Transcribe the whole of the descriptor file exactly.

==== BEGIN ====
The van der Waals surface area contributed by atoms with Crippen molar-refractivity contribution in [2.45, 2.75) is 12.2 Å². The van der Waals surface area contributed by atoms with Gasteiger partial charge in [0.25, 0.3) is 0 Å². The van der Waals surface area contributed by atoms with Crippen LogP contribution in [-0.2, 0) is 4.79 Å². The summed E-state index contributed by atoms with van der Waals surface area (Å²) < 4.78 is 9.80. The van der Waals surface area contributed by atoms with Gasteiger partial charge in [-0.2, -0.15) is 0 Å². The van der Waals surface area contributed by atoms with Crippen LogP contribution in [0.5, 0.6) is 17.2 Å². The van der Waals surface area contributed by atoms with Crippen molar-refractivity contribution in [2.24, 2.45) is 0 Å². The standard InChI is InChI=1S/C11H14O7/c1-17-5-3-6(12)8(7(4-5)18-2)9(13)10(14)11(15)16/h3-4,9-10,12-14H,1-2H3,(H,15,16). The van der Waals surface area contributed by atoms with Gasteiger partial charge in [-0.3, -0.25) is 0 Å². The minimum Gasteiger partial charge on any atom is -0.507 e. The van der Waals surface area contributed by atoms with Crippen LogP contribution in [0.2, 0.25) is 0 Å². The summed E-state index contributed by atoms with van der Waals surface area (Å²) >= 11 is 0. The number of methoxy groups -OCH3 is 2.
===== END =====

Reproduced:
The van der Waals surface area contributed by atoms with Crippen molar-refractivity contribution in [2.45, 2.75) is 12.2 Å². The van der Waals surface area contributed by atoms with Gasteiger partial charge in [0.25, 0.3) is 0 Å². The van der Waals surface area contributed by atoms with Crippen LogP contribution in [-0.2, 0) is 4.79 Å². The summed E-state index contributed by atoms with van der Waals surface area (Å²) < 4.78 is 9.80. The van der Waals surface area contributed by atoms with Gasteiger partial charge in [-0.2, -0.15) is 0 Å². The van der Waals surface area contributed by atoms with Crippen LogP contribution in [0.5, 0.6) is 17.2 Å². The van der Waals surface area contributed by atoms with Crippen molar-refractivity contribution in [2.24, 2.45) is 0 Å². The standard InChI is InChI=1S/C11H14O7/c1-17-5-3-6(12)8(7(4-5)18-2)9(13)10(14)11(15)16/h3-4,9-10,12-14H,1-2H3,(H,15,16). The van der Waals surface area contributed by atoms with Gasteiger partial charge in [-0.3, -0.25) is 0 Å². The minimum Gasteiger partial charge on any atom is -0.507 e. The van der Waals surface area contributed by atoms with Crippen LogP contribution in [0.2, 0.25) is 0 Å². The summed E-state index contributed by atoms with van der Waals surface area (Å²) >= 11 is 0. The number of methoxy groups -OCH3 is 2.